What happens when surgery fails to solve the problem it was prescribed for? For many people, the answers to this question aren’t encouraging. But for a 65-year old female (and the topic of a recent case report), a failed surgical intervention was thankfully not the last resort in her quest for answers when it came to trigeminal neuralgia.
Trigeminal neuralgia isn’t a common ailment, affecting only “4-5 people per 100,000 people in the general adult population, with the incidence rising to 20 per 100,000 after the age of 60 . It is a “severe, recurrent stabbing pain that primarily affects the distribution of 1 or more of the 3 branches in the trigeminal nerve .” Thus, the sudden acute pain is limited to the face and potentially triggered by even light stimulation of facial muscles (think talking, eating or in severe cases, movements of air).
In terms of treatment, medications like anticonvulsants, antispasmodic agents or Botox are commonly deployed to ease sufferers pain . Surgery is usually only recommended in cases when medications or injections have either failed to solve the problem or have grown less effective over time.
Understandably, the effects this disorder can have on a person’s quality of life are significant.
So far, there has not been extensive literature on chiropractic care and trigeminal neuralgia, and the literature that does exist has been described as “lower level clinical evidence.” Hence, the latest case report is one worth noting, especially given it is one of only 12 case reports in common circulation on the topic, and 1 of only 2 that “demonstrate a reduction in direct indicators of vertebral subluxation following a course of chiropractic care .”
The patient in question had been suffering medically diagnosed trigeminal neuralgia for 6 years and had been managing her symptoms via anticonvulsant medication. One year post-diagnosis, she underwent surgery to treat the symptoms but the surgery failed. The case report notes that:
“Due to failed response to surgery she sought chiropractic care to help alleviate her symptoms. She reported that while she received chiropractic care, she experienced remission of symptoms and decreased Tegretol [anticonvulsant medication] use, which had reduced from 4.5 tablets per day to 0-1 a day, after an approximately 9-month period.”
What happened next? She remained under care until her chiropractor moved away. Upon cessation of care, symptoms returned and her dosage of medication was increased to its previous level. Her pain was described as “widespread sharp, intermittent left scalp and facial pain that she rated 8-9 out of 10 on a visual analog scale .” She also reported “excessive fatigue, changes in her mental health (including anxiety, poor concentration, and memory loss), and constipation .”
The chiropractor that took over her case observed that her symptoms (sharp, intermittent left-sided pain) had previously responded well to Activator Methods Chiropractic Technique and resumed care using that modality.
The extensive examination that took place is noted in the full case report (published in the open-access Journal of Contemporary Chiropractic and referenced below . It includes details of the cranial nerve tests, postural examinations, and vertebral subluxation listings, and is certainly worth a full read.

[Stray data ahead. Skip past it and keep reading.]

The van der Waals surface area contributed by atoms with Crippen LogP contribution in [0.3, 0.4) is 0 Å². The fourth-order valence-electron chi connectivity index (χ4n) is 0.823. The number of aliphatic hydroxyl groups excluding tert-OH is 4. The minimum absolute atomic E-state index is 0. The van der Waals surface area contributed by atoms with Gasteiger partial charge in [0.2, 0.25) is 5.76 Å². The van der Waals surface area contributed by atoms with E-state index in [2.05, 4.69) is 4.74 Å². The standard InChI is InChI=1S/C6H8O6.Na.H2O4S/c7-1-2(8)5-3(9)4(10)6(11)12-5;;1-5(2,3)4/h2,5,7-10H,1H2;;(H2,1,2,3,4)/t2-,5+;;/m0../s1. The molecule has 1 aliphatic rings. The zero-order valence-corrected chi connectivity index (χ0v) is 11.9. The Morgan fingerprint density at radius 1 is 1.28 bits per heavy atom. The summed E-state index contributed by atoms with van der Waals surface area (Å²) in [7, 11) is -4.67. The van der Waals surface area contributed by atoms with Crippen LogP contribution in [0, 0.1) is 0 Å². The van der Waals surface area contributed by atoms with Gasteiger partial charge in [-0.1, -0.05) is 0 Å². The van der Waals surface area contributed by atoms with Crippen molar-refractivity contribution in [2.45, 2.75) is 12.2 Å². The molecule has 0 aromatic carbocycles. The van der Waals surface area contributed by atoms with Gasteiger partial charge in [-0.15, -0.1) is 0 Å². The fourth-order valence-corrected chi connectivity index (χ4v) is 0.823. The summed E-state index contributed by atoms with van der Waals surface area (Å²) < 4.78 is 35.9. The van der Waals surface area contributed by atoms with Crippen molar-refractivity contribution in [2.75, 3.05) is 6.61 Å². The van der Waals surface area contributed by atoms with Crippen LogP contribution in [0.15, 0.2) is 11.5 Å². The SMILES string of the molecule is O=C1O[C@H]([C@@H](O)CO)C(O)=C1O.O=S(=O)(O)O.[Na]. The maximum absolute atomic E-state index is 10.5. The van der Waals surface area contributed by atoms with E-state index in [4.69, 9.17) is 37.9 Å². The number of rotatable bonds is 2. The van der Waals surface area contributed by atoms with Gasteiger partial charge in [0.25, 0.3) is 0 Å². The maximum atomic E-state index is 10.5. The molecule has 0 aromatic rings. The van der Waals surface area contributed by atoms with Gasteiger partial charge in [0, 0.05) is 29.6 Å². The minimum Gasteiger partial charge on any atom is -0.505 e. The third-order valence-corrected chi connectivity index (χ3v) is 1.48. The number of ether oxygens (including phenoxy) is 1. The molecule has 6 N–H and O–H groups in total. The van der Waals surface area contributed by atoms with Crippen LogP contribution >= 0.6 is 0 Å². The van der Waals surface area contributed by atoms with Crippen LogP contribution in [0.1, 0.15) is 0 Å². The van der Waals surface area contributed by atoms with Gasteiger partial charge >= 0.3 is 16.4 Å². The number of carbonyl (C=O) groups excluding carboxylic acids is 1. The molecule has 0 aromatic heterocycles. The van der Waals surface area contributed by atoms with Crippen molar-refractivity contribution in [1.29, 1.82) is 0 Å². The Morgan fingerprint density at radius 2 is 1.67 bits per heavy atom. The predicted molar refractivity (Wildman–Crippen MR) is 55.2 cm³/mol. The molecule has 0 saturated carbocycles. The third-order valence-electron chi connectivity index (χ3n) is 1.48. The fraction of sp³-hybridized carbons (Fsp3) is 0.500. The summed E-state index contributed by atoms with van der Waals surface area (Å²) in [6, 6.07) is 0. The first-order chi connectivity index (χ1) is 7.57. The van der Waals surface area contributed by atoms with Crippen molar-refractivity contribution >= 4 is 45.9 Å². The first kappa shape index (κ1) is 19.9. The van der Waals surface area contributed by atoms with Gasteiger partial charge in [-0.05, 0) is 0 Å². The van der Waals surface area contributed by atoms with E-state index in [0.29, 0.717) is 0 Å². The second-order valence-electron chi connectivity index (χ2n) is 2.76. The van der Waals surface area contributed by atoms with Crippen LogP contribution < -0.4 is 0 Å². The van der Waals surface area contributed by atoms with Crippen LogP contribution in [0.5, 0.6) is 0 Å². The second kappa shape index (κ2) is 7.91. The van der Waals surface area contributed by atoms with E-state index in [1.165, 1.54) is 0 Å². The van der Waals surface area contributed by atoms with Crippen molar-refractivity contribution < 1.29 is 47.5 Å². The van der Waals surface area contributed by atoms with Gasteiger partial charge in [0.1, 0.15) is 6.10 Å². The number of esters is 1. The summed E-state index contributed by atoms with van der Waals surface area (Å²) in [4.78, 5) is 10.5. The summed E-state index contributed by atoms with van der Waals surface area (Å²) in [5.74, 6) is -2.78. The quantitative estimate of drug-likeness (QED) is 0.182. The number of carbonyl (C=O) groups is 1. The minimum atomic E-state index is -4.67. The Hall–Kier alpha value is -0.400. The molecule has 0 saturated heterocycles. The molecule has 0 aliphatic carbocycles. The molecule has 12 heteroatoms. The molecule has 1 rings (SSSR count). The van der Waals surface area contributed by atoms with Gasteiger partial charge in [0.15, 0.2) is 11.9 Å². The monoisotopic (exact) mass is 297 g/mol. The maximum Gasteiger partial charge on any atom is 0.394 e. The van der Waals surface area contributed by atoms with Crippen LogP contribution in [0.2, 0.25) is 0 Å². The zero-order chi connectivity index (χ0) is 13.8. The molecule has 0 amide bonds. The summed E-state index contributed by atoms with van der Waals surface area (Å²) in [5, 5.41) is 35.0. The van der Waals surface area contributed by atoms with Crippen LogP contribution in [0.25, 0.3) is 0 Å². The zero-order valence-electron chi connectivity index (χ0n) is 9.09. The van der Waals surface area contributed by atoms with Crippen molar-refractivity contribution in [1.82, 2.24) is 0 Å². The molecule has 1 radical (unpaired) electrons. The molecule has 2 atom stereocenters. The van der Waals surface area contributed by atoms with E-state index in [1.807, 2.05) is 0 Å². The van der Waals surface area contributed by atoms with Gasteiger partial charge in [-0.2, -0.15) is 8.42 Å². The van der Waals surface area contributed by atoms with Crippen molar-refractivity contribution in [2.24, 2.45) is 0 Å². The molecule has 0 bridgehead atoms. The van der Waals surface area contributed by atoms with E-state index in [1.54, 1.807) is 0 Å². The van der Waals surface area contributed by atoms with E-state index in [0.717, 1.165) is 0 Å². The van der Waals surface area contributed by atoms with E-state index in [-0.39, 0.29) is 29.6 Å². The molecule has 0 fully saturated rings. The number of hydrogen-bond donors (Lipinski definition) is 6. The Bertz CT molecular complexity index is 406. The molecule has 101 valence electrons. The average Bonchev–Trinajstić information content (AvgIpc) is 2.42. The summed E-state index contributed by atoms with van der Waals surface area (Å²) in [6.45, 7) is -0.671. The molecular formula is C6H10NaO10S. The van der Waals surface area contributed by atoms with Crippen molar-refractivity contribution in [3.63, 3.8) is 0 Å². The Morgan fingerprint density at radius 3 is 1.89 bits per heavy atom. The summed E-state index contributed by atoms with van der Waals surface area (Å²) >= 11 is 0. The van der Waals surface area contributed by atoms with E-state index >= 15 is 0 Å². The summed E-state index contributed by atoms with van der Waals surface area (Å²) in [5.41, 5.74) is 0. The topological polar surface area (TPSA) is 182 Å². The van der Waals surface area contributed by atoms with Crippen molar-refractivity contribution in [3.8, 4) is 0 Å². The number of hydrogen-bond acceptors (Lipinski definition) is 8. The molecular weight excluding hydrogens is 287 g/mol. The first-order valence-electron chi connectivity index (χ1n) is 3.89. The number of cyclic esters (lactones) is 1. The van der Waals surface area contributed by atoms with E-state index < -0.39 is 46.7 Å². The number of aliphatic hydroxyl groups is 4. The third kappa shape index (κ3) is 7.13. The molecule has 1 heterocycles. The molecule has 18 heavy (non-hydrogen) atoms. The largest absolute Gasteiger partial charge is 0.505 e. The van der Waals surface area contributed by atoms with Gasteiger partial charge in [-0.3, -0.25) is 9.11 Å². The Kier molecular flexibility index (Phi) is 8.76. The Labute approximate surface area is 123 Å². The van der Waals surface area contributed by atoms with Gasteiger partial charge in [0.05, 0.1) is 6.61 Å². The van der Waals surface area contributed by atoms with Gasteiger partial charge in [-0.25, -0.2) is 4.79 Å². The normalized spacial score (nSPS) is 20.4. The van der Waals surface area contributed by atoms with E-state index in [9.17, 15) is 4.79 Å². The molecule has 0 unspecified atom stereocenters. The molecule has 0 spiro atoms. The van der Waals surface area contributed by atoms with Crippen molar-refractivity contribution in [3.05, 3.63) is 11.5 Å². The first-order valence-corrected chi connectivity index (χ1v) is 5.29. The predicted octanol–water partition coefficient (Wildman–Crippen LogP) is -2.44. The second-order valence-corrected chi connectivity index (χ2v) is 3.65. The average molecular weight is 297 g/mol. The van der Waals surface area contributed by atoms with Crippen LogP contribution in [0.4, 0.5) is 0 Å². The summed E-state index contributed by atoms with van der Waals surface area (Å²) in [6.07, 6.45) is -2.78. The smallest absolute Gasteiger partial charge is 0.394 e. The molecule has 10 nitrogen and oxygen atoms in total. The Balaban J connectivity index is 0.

It should be noted that the chiropractic used a battery of tests commonly utilized to identify vertebral subluxations and the patient was managed accordingly. The authors detailed her progress (alongside extensive detail on activator methods chiropractic technique, subluxation listings, and thermography scan details). Among the outcomes were the following:
“A progress examination was performed on the 12th visit which included patient self-reported physical and mental health, and HWQL assessment, and Cranial Nerve VII, posture, cervical spine ROM, vertebral subluxation, sEMG and thermography examinations. Her perceived physical health rating improved from 5 to 6 out of 10, mental health from 6 to 7 out of 10. Improvements were recorded in both the physical health and mental/ emotional wellbeing domains of the self-reported HWQL assessment.”
By the 16thand 18thvisits (beyond the original care plan) she noted further improvements including, ”a sustained reduction in facial pain, and a further 200mg self-reduction of Tegretol, reducing 100mg on the 15th and 20th visits. Her Tegretol intake now reduced to 500mg from 900mg daily. The patient reported feeling more energy and not needing an afternoon sleep at the 16th visit, and feeling so much more alert on the 18th visit.”
While it may have been a discouraging finding that when the patient ceased care in the first instance, her symptoms returned, it is perhaps unsurprising given the length of time she may have been experiencing these symptoms and subluxation patterns. While the case report carries the usual limitations – that chiropractic is not a treatment and we can’t generalize based on this case report alone – it is interesting that the symptoms tend to return when chiropractic care is out of the picture.
Could it be that, for this woman at least, vertebral subluxation patterns are linked quite directly with her experience of trigeminal neuralgia? Or is it that cranial nerve work executed by a chiropractor is as effective (or more effective) than drugs or surgery in this instance? It seems the answer is a firm yes. Until higher-level research is undertaken, it is only evidence like this that we have to go on. In this case, and in eleven others cited in the case report, all signs point to the positive.
2.Trigeminal Neuralgia, Mayo Clinic, https://www.mayoclinic.org/diseases-conditions/trigeminal-neuralgia/diagnosis-treatment/drc-20353347